Mathematical guaranteesEdit

For any fixed set   of   keys, using a universal family guarantees the following properties.

  1. For any fixed   in  , the expected number of keys in the bin   is  . When implementing hash tables by chaining, this number is proportional to the expected running time of an operation involving the key   (for example a query, insertion or deletion).
  2. The expected number of pairs of keys   in   with   that collide ( ) is bounded above by  , which is of order  . When the number of bins,   is chosen linear in   (i.e., is determined by a function in  ), the expected number of collisions is  . When hashing into   bins, there are no collisions at all with probability at least a half.
  3. The expected number of keys in bins with at least   keys in them is bounded above by  .[7] Thus, if the capacity of each bin is capped to three times the average size ( ), the total number of keys in overflowing bins is at most  . This only holds with a hash family whose collision probability is bounded above by  . If a weaker definition is used, bounding it by  , this result is no longer true.[7]

As the above guarantees hold for any fixed set  , they hold if the data set is chosen by an adversary. However, the adversary has to make this choice before (or independent of) the algorithm's random choice of a hash function. If the adversary can observe the random choice of the algorithm, randomness serves no purpose, and the situation is the same as deterministic hashing.

The second and third guarantee are typically used in conjunction with rehashing. For instance, a randomized algorithm may be prepared to handle some   number of collisions. If it observes too many collisions, it chooses another random   from the family and repeats. Universality guarantees that the number of repetitions is a geometric random variable.

ConstructionsEdit

Since any computer data can be represented as one or more machine words, one generally needs hash functions for three types of domains: machine words ("integers"); fixed-length vectors of machine words; and variable-length vectors ("strings").

Hashing integersEdit

This section refers to the case of hashing integers that fit in machines words; thus, operations like multiplication, addition, division, etc. are cheap machine-level instructions. Let the universe to be hashed be  .

The original proposal of Carter and Wegman[1] was to pick a prime   and define

 

where   are randomly chosen integers modulo   with  . (This is a single iteration of a linear congruential generator.)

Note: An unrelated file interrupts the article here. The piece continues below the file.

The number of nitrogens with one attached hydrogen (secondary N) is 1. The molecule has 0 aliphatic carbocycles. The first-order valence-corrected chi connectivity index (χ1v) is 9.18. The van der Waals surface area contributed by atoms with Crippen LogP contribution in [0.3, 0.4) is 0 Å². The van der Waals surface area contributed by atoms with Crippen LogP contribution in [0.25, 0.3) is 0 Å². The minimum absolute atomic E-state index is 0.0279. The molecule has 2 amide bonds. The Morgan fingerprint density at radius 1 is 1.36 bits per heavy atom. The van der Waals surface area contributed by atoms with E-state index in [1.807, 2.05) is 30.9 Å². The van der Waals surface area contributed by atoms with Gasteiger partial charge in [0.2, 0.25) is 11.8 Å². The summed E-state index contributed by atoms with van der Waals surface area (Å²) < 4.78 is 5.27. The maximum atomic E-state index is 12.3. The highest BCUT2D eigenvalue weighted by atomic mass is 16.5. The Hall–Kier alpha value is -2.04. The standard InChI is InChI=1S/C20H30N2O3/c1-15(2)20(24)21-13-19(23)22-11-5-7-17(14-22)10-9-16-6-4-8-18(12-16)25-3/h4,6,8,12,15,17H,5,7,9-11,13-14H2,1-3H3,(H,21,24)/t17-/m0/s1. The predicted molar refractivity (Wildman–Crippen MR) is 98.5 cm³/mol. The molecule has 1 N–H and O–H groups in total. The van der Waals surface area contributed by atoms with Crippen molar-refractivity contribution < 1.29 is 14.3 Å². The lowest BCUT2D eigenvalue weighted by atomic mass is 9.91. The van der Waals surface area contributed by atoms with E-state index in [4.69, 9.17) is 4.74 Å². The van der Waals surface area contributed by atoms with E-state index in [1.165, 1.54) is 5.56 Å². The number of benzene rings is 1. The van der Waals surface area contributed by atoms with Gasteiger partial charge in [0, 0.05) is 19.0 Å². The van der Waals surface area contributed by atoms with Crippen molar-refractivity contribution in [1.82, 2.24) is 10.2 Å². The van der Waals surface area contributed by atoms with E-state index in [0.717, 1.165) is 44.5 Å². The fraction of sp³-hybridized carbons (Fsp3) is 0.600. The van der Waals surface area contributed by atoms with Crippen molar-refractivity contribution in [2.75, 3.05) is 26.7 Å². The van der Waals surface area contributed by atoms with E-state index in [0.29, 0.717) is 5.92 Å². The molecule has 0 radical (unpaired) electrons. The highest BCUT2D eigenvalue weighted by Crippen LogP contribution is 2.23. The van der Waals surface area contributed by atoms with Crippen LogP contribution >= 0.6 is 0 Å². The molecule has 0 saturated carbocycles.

To see that   is a universal family, note that   only holds when

 

for some integer   between   and  . If  , their difference,   is nonzero and has an inverse modulo  . Solving for   yields

 .

There are   possible choices for   (since   is excluded) and, varying   in the allowed range,   possible non-zero values for the right hand side. Thus the collision probability is

 .

Another way to see   is a universal family is via the notion of statistical distance. Write the difference   as

 .

Since   is nonzero and   is uniformly distributed in  , it follows that   modulo   is also uniformly distributed in  . The distribution of   is thus almost uniform, up to a difference in probability of   between the samples. As a result, the statistical distance to a uniform family is  , which becomes negligible when  .

The family of simpler hash functions

 

is only approximately universal:   for all  .[1] Moreover, this analysis is nearly tight; Carter and Wegman [1] show that   whenever  .

Avoiding modular arithmeticEdit

The state of the art for hashing integers is the multiply-shift scheme described by Dietzfelbinger et al. in 1997.[8] By avoiding modular arithmetic, this method is much easier to implement and also runs significantly faster in practice (usually by at least a factor of four[9]). The scheme assumes the number of bins is a power of two,  . Let   be the number of bits in a machine word. Then the hash functions are parametrised over odd positive integers   (that fit in a word of   bits). To evaluate  , multiply   by   modulo   and then keep the high order   bits as the hash code. In mathematical notation, this is

 

and it can be implemented in C-like programming languages by

  (size_t) (a*x) >> (w-M)

This scheme does not satisfy the uniform difference property and is only  -almost-universal; for any  ,  .

To understand the behavior of the hash function, notice that, if   and   have the same highest-order 'M' bits, then   has either all 1's or all 0's as its highest order M bits (depending on whether   or   is larger). Assume that the least significant set bit of   appears on position  . Since   is a random odd integer and odd integers have inverses in the ring  , it follows that   will be uniformly distributed among  -bit integers with the least significant set bit on position  . The probability that these bits are all 0's or all 1's is therefore at most  . On the other hand, if  , then higher-order M bits of   contain both 0's and 1's, so it is certain that  . Finally, if   then bit   of   is 1 and   if and only if bits   are also 1, which happens with probability  .